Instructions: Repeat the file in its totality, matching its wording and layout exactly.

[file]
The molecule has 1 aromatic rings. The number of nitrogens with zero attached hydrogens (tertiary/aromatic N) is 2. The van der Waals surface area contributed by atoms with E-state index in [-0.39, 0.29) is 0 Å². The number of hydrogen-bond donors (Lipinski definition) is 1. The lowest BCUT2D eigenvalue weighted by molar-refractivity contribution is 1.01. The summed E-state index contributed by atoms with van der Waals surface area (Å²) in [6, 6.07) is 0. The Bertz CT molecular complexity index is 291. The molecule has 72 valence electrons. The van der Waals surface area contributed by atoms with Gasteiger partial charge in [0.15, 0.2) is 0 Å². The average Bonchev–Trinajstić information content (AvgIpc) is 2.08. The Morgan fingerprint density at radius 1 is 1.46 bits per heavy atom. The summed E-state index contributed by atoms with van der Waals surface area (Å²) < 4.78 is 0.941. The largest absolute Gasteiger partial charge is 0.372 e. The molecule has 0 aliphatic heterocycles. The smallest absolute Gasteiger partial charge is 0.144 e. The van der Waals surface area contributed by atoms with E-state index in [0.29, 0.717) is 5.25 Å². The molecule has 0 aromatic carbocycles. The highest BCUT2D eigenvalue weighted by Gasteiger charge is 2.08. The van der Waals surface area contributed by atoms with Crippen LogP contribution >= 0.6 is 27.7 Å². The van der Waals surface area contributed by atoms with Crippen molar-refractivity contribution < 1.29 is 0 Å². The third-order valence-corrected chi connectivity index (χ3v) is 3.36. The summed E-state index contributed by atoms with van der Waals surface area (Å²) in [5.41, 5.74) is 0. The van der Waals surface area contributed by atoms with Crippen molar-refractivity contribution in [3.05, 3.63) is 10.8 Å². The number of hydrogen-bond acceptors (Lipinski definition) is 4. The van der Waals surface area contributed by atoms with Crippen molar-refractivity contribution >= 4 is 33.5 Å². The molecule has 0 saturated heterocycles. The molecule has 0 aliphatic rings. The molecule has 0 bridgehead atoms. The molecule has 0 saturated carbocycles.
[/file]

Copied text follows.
The molecule has 1 aromatic rings. The number of nitrogens with zero attached hydrogens (tertiary/aromatic N) is 2. The van der Waals surface area contributed by atoms with E-state index in [-0.39, 0.29) is 0 Å². The number of hydrogen-bond donors (Lipinski definition) is 1. The lowest BCUT2D eigenvalue weighted by molar-refractivity contribution is 1.01. The summed E-state index contributed by atoms with van der Waals surface area (Å²) in [6, 6.07) is 0. The Bertz CT molecular complexity index is 291. The molecule has 72 valence electrons. The van der Waals surface area contributed by atoms with Gasteiger partial charge in [0.15, 0.2) is 0 Å². The average Bonchev–Trinajstić information content (AvgIpc) is 2.08. The Morgan fingerprint density at radius 1 is 1.46 bits per heavy atom. The summed E-state index contributed by atoms with van der Waals surface area (Å²) < 4.78 is 0.941. The largest absolute Gasteiger partial charge is 0.372 e. The molecule has 0 aliphatic heterocycles. The smallest absolute Gasteiger partial charge is 0.144 e. The van der Waals surface area contributed by atoms with E-state index in [0.29, 0.717) is 5.25 Å². The molecule has 0 aromatic carbocycles. The highest BCUT2D eigenvalue weighted by Gasteiger charge is 2.08. The van der Waals surface area contributed by atoms with Crippen LogP contribution >= 0.6 is 27.7 Å². The van der Waals surface area contributed by atoms with Crippen molar-refractivity contribution < 1.29 is 0 Å². The third-order valence-corrected chi connectivity index (χ3v) is 3.36. The summed E-state index contributed by atoms with van der Waals surface area (Å²) in [5.41, 5.74) is 0. The van der Waals surface area contributed by atoms with Crippen molar-refractivity contribution in [3.05, 3.63) is 10.8 Å². The number of hydrogen-bond acceptors (Lipinski definition) is 4. The van der Waals surface area contributed by atoms with Crippen molar-refractivity contribution >= 4 is 33.5 Å². The molecule has 0 saturated heterocycles. The molecule has 0 aliphatic rings. The molecule has 0 bridgehead atoms. The molecule has 0 saturated carbocycles.